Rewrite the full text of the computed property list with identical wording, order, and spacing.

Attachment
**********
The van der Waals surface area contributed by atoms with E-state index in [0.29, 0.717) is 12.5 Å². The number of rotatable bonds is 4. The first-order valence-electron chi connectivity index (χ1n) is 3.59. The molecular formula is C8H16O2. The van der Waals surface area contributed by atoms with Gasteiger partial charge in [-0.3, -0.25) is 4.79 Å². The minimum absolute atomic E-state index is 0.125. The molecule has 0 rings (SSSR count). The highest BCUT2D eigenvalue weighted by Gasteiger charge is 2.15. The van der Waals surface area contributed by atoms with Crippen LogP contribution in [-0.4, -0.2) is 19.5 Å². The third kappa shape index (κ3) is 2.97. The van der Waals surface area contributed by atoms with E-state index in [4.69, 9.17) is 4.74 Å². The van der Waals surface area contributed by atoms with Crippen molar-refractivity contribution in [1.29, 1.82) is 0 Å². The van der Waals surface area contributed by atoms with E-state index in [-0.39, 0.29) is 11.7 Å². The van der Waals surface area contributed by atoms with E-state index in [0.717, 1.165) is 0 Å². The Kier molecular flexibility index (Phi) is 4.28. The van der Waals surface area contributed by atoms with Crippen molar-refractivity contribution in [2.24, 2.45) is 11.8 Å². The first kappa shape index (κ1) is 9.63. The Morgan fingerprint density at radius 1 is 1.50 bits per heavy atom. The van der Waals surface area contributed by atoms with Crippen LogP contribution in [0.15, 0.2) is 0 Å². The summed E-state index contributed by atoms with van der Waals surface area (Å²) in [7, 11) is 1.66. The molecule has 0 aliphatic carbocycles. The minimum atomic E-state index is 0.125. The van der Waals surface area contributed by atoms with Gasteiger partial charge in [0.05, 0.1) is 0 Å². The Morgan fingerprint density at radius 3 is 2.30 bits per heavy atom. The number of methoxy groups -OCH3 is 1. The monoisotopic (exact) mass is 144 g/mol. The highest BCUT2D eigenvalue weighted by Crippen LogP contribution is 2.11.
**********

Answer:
The van der Waals surface area contributed by atoms with E-state index in [0.29, 0.717) is 12.5 Å². The number of rotatable bonds is 4. The first-order valence-electron chi connectivity index (χ1n) is 3.59. The molecular formula is C8H16O2. The van der Waals surface area contributed by atoms with Gasteiger partial charge in [-0.3, -0.25) is 4.79 Å². The minimum absolute atomic E-state index is 0.125. The molecule has 0 rings (SSSR count). The highest BCUT2D eigenvalue weighted by Gasteiger charge is 2.15. The van der Waals surface area contributed by atoms with Crippen LogP contribution in [-0.4, -0.2) is 19.5 Å². The third kappa shape index (κ3) is 2.97. The van der Waals surface area contributed by atoms with E-state index in [4.69, 9.17) is 4.74 Å². The van der Waals surface area contributed by atoms with Crippen molar-refractivity contribution in [1.29, 1.82) is 0 Å². The van der Waals surface area contributed by atoms with E-state index in [-0.39, 0.29) is 11.7 Å². The van der Waals surface area contributed by atoms with E-state index in [0.717, 1.165) is 0 Å². The Kier molecular flexibility index (Phi) is 4.28. The van der Waals surface area contributed by atoms with Crippen molar-refractivity contribution in [2.24, 2.45) is 11.8 Å². The first kappa shape index (κ1) is 9.63. The Morgan fingerprint density at radius 1 is 1.50 bits per heavy atom. The van der Waals surface area contributed by atoms with Crippen LogP contribution in [0.15, 0.2) is 0 Å². The summed E-state index contributed by atoms with van der Waals surface area (Å²) in [7, 11) is 1.66. The molecule has 0 aliphatic carbocycles. The minimum atomic E-state index is 0.125. The van der Waals surface area contributed by atoms with Gasteiger partial charge in [0.05, 0.1) is 0 Å². The Morgan fingerprint density at radius 3 is 2.30 bits per heavy atom. The number of methoxy groups -OCH3 is 1. The monoisotopic (exact) mass is 144 g/mol. The highest BCUT2D eigenvalue weighted by Crippen LogP contribution is 2.11.